Heritage Foundation President: 'Good Public Policy Is Good Economic Policy'
MICHEL MARTIN, HOST:
President Trump says governors will decide when to ease coronavirus lockdowns in their states. But he also keeps pushing to restart the U.S. economy as soon as possible. To help guide that effort, the White House announced the formation of what it called great American economic revival industry groups, comprised mostly of corporate CEOs and leaders from other sectors like sports and tech from across the country.
But there's also a group of so-called thought leaders, which includes Kay Coles James. She is president of The Heritage Foundation. That's an influential conservative research and advocacy group. And she's with us now.
Mrs. James, welcome. Thank you so much for joining us.
KAY COLES JAMES: Well, thank you. And it is my pleasure. I'm a big, big fan.
MARTIN: Well, thank you so much for that. Has the White House given you any direction about how they would specifically like you to serve - like, what they hope your role will be as a thought leader?
JAMES: Well, you know, we have had one conversation with the president. And he spoke only briefly, and then we had the opportunity to share with him our thoughts. We are encouraged to do that. As you know, it's a rather large group.
So what I decided to do even prior to being named to this particular commission - we decided at The Heritage Foundation to form our own commission, bringing together individuals from a broad spectrum of the American population. And those individuals have been working on recommendations which I will then feed into the commission that I serve on for the president.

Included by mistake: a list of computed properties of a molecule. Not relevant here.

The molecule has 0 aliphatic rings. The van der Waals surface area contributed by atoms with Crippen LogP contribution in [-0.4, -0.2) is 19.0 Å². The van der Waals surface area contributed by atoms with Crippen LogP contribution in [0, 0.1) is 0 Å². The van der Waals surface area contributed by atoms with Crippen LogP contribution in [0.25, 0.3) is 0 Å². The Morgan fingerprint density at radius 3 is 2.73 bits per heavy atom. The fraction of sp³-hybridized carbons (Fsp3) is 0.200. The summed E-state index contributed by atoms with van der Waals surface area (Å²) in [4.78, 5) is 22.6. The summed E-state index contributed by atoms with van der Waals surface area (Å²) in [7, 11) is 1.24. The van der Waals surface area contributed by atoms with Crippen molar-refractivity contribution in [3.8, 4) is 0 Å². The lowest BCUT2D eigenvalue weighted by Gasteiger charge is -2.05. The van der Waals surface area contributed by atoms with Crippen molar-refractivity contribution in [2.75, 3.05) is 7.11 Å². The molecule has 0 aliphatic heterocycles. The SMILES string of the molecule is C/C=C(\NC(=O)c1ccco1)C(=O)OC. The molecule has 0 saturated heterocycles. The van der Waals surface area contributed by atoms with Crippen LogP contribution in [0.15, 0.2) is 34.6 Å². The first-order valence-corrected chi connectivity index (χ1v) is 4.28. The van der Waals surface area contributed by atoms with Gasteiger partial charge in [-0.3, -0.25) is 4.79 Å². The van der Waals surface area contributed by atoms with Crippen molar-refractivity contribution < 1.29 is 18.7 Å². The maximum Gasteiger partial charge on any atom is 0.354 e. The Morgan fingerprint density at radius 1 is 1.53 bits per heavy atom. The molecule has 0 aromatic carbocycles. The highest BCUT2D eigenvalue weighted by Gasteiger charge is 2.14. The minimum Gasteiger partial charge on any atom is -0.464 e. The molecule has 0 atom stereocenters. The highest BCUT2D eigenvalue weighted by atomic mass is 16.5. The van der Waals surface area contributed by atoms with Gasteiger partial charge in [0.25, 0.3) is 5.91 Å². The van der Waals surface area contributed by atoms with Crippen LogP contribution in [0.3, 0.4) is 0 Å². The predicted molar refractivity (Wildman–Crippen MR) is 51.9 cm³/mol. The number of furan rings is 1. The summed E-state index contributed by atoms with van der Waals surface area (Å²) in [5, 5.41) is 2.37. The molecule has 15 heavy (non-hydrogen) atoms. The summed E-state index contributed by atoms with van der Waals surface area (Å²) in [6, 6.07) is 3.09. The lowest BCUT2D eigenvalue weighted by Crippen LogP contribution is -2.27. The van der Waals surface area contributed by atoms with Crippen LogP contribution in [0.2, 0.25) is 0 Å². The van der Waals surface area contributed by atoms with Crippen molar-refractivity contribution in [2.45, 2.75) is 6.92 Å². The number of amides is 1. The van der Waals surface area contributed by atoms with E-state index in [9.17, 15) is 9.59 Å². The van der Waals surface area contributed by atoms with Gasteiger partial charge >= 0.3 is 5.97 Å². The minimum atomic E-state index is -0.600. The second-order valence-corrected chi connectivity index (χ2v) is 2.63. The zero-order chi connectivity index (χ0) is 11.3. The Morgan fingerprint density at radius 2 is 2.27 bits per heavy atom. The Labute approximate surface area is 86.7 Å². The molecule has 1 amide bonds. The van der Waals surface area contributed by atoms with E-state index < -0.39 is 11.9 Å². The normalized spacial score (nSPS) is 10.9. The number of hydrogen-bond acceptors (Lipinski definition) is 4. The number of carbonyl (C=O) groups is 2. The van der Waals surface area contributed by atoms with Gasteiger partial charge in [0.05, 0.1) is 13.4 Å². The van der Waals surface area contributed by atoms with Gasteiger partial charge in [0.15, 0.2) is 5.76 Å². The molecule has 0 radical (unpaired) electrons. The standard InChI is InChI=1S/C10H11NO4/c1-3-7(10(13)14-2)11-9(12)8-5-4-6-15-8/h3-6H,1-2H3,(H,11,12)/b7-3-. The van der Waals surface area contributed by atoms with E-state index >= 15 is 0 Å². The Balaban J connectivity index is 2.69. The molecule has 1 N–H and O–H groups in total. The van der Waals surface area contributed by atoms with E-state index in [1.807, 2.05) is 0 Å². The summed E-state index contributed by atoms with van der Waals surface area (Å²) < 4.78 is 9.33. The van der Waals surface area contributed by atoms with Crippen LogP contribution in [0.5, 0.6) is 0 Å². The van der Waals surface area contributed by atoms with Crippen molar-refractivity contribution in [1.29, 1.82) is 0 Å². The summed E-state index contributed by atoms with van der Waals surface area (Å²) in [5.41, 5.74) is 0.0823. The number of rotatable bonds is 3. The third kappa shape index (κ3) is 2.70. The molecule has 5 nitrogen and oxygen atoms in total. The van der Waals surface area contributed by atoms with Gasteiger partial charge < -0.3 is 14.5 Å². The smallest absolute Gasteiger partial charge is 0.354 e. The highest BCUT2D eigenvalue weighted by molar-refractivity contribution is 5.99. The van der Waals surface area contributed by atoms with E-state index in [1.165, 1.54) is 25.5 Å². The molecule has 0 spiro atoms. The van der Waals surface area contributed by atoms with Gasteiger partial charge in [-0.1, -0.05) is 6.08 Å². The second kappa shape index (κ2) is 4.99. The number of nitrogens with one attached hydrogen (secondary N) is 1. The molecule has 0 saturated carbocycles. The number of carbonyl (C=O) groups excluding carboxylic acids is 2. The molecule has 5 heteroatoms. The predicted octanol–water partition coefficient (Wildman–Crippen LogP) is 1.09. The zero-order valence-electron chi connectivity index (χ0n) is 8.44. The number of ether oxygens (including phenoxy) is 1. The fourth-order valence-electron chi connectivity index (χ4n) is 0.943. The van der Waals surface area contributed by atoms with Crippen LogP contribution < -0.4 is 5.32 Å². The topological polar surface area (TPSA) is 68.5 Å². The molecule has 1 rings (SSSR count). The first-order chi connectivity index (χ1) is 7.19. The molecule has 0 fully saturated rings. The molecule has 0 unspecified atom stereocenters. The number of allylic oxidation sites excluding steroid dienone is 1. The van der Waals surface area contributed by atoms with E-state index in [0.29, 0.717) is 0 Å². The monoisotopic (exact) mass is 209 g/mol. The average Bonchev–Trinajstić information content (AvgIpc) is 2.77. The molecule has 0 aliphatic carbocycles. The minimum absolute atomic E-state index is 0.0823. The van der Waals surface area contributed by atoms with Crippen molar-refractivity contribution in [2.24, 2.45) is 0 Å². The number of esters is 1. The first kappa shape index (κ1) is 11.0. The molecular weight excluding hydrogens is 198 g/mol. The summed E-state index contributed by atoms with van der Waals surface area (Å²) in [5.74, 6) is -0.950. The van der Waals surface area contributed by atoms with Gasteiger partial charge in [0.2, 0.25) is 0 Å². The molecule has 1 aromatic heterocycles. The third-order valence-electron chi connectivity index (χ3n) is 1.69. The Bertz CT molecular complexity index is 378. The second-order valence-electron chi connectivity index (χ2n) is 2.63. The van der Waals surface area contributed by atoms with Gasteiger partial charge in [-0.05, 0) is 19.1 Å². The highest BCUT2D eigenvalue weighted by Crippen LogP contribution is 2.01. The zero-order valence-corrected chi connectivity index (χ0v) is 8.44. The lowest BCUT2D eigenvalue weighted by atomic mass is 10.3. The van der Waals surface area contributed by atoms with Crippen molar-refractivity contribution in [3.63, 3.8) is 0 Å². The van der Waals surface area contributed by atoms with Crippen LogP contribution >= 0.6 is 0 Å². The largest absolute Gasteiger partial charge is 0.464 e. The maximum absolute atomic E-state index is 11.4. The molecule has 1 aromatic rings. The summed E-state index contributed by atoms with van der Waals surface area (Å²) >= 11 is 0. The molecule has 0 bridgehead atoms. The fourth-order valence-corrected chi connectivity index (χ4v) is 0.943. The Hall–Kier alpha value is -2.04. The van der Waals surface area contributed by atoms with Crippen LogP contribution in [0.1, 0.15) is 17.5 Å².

MARTIN: So what's your North Star when it comes to this? I mean, you obviously have - it's a complex problem. I think everyone hopes that...
MARTIN: ...Acknowledge that. And you are already seeking the guidance and input of people that you respect across different fields, and you want to convey that. But what's your North Star?
JAMES: Our North Star is that good public health policy is good economic policy. And we've got to get rid of the or. We have to prioritize getting people back to work, but we can only do that as soon as it's safe enough to do it.
MARTIN: President Trump and the White House issued guidelines on how state economies could reopen, what it could look like in three phases. He said the governors will determine when that's safe. But he's also tweeting support for people who protested against stay-at-home orders in some states, people who are showing up at these events armed, not wearing masks, not observing social distancing guidelines. How do you square that?
JAMES: Well, I don't know that you do, Michel (laughter). I think that the president is - I cannot speak for him. I do not speak for him. But I think that there's a frustration that he is sort of channeling with individuals who live in certain areas of the country who feel like they are not a hot spot, there are certain things that they should be allowed to do.